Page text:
Research conducted on behalf of SEEK reveals how certain groups stand out when it comes to the sense of security and optimism they feel about their working lives. Here’s a look at the key insights and how they may shape your approach to attracting talent.
But first, a quick look at how the 2020 Federal Budget may shape the job market.
The Federal Budget handed down on October 6 includes a number of measures aimed at strengthening the nation’s economic recovery from COVID-19 – from wide-scale income tax cuts to record investments in skills and training.
Ivan Colhoun, Chief Economist at NAB, says it also includes measures to drive demand for and support the creation of more jobs.
“This includes additional infrastructure spending and funding for more apprentices,” he says.
“Tax cuts have been brought forward and there is more support for businesses to create jobs through measures like research and development tax incentives.
“The Government has also been providing support to keep people attached to their employers through JobKeeper.”
There’s been a decline in women’s sense of job security and sense of control, as well as their confidence in finding work.
Colhoun says this may be due to more women working in the hardest-hit industries.
“I think it probably traces back to the sectors most impacted at the start of the crisis that tend to have relatively more women working within them, like accommodation, hospitality, retail, the arts,” he says.
Jaclyn Donahue, Senior Research and Education Adviser at Workplace Gender Equality Agency (WGEA), says a range of data points to the gendered impact of COVID-19.
“A recent ABS Household Impacts of COVID-19 Survey notes some of the emotional and mental stresses people have been experiencing and, while everyone has taken on quite a load, it found that women were more likely to report feeling nervous than men.”
Donahue says there are a number of reasons COVID-19 has impacted women in the workforce, including an increase in caring responsibilities that are more likely to be shouldered by women.
“Women also tend to have less earnings and savings and are more likely to work in casual forms of employment,” she says.
Thirty-three per cent of women were looking for work in September, which is 10% more than in August. This may be the result of recent changes to JobSeeker and JobKeeper or the reopening of childcare – and this may present good news for employers looking to increase the gender diversity of their workforce.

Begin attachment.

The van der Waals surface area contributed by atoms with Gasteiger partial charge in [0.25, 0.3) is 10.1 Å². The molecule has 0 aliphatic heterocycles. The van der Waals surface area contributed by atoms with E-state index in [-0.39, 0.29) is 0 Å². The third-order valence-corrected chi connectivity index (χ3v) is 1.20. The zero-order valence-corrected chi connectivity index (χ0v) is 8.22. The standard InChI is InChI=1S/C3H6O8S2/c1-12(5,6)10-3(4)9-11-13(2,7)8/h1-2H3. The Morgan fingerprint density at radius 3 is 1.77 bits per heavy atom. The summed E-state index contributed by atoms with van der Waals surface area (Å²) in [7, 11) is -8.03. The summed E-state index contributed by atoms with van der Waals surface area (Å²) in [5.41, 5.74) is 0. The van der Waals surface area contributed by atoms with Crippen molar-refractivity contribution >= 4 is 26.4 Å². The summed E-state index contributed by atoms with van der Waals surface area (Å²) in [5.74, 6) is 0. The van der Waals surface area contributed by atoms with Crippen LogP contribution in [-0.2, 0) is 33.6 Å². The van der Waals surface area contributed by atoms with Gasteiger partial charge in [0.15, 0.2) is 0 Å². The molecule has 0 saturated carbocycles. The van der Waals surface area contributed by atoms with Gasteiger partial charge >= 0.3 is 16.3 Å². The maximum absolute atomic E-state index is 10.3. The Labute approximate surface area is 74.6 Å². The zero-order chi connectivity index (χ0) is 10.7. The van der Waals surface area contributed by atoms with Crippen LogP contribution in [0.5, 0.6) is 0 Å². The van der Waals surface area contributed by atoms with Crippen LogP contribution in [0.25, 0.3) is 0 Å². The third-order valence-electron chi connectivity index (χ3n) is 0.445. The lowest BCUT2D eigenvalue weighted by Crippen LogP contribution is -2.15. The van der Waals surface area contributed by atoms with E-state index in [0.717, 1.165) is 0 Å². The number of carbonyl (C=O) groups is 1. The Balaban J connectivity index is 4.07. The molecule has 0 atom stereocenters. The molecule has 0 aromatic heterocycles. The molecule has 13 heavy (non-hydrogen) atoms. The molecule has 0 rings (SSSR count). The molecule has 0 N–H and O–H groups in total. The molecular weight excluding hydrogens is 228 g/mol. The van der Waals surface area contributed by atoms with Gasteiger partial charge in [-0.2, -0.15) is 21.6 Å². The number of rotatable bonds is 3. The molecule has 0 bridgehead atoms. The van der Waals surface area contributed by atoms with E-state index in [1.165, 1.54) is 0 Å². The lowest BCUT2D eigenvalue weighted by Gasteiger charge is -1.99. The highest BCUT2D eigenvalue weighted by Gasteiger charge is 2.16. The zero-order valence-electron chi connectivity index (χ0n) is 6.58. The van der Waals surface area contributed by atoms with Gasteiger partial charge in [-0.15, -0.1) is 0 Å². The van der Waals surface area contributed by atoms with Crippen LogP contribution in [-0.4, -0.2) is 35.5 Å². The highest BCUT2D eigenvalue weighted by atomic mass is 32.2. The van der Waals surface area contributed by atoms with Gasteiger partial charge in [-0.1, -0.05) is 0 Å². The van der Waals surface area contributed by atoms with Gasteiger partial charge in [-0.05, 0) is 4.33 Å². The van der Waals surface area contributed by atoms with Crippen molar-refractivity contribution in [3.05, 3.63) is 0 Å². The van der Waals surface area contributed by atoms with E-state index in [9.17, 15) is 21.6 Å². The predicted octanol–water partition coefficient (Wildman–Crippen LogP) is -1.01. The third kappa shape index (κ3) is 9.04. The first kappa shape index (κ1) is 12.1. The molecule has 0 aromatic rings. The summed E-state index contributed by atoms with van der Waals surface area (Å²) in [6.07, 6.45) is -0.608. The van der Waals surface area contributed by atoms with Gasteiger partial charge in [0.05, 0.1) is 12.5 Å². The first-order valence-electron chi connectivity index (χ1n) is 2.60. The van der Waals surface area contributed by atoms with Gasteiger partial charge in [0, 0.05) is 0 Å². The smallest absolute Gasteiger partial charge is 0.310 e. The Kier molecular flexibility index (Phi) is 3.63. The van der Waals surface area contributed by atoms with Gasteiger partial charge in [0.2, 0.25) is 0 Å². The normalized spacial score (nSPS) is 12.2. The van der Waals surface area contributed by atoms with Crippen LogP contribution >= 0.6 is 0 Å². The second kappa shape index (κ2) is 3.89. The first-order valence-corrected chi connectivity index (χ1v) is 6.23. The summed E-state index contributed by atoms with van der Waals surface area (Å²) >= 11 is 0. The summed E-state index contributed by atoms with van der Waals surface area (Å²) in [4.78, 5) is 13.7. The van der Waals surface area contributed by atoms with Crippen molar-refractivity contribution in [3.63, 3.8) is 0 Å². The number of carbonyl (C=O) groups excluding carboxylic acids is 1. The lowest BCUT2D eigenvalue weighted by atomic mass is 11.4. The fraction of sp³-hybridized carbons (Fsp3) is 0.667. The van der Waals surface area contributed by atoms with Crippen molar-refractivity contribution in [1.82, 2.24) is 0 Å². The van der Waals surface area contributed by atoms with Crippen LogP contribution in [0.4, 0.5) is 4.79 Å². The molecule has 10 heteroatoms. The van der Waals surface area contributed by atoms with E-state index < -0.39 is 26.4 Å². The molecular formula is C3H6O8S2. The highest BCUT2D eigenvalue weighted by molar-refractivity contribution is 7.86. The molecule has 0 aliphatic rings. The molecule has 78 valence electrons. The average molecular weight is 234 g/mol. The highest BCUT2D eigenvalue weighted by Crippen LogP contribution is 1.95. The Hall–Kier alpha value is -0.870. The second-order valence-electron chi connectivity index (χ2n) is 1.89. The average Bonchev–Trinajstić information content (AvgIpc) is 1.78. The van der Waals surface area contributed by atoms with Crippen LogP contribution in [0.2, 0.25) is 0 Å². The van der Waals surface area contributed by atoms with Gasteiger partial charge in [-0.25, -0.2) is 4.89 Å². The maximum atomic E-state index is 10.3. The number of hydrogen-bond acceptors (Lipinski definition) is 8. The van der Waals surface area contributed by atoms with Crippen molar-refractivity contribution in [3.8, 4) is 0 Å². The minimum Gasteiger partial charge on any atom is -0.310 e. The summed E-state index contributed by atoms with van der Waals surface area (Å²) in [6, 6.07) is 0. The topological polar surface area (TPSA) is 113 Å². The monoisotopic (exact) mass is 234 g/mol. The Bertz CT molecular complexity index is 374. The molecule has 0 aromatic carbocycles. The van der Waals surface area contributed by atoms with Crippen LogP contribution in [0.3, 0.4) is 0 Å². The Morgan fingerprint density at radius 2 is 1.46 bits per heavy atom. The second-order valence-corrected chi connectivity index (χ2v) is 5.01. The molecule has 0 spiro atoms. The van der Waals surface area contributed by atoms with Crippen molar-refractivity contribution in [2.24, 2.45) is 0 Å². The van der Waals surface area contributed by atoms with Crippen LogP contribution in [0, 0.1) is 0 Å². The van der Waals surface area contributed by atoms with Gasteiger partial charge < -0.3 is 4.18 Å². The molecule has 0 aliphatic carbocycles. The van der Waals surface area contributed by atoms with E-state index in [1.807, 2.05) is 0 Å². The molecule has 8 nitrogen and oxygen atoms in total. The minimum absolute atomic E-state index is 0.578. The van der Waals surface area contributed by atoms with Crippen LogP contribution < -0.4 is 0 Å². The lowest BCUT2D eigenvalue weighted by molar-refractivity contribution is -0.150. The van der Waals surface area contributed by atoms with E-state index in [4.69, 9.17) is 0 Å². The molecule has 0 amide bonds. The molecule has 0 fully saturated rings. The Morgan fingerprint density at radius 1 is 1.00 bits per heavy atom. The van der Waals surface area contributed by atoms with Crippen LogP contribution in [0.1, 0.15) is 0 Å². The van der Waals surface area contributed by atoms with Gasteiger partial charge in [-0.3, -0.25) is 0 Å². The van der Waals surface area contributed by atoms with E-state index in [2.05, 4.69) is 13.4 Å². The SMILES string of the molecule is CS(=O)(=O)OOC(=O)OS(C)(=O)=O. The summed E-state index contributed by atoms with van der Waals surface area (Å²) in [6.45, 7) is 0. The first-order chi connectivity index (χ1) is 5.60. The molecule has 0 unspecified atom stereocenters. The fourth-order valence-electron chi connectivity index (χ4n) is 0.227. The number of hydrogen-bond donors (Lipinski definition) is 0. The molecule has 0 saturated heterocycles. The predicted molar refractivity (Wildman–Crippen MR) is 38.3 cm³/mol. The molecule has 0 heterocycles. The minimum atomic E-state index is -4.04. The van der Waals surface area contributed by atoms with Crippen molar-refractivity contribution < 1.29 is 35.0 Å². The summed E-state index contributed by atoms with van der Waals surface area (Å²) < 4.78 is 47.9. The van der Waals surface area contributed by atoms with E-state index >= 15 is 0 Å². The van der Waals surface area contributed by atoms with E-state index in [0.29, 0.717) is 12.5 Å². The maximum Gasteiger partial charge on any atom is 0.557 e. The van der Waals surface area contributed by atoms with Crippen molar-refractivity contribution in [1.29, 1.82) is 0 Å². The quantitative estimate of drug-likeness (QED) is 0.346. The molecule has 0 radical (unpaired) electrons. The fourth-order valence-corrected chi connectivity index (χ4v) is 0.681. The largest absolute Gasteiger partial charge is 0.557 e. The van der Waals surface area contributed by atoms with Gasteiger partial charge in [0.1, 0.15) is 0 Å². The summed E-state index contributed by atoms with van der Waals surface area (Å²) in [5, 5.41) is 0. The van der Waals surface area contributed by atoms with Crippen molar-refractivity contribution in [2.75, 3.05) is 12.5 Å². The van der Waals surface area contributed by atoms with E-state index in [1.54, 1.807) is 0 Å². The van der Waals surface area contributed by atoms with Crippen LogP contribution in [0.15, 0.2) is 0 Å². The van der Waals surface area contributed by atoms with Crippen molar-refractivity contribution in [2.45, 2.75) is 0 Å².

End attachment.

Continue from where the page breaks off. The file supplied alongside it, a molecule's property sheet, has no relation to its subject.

Donahue says there are a number of steps employers can take to support workplace gender equality that can help attract and retain talent.
“Well before the pandemic, WGEA had a suite of resources to help employers, such as running gender pay gap analyses,” she says. “There are also resources to help promote more flexible workplace practices – and not just for women who may be balancing work with childcare responsibilities.
“If flexible options are more readily accessed by men and women, it can help to promote more sharing of caring responsibilities and help support women’s workforce participation.”
Australians in junior or entry-level roles are feeling less secure in their jobs than those in more senior roles – 60% versus 69% – and their general work sentiment is declining as the year progresses.
44% of junior or entry-level workers said they were feeling optimistic about their future job prospects in September, which is a decline of 5% from August. Meanwhile, 65% of Australians in senior level roles were feeling optimistic – a lift of 6% from August.
Junior or entry-level workers were also feeling less in control of their working lives (46%) than those in more senior level roles (70%). They’re also more likely to agree that looking for a job is overwhelming in September, and this has risen from the previous month (72% versus 59%).
More junior or entry-level workers also feel that there are not enough jobs out there (62%) compared to just 38% of those in more senior roles. This may change with the introduction of the Government’s JobMaker Hiring Credit, announced in the Federal Budget with the aim of creating more work for younger people.
Matt McGilton, Managing Director of Kaizen Recruitment, says employers can also help more junior or entry-level candidates to adjust their expectations. “To help them with this, employers and recruiters could explain to candidates that one role can be a springboard to the next role in their career.”
There are other ways for employers to help less experienced workers feel more positive about their future, says McGilton.
“If junior workers are feeling particularly disillusioned, it may be necessary to check in with them more often,” he says.
“If they are reasonably new to the workforce, working from home may not be what they had expected for the start of their career. Some people may be struggling with it, but others are loving it. We are seeing the need for organisations and leaders to develop new skills in leading remote teams and staying connected with them.”
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We’ll keep you informed on the key insights of how Australian workers are thinking and feeling in line with the changing job market.
Source: Independent research conducted by Nature on behalf of SEEK, interviewing 4800 Australians annually. Published October 2020.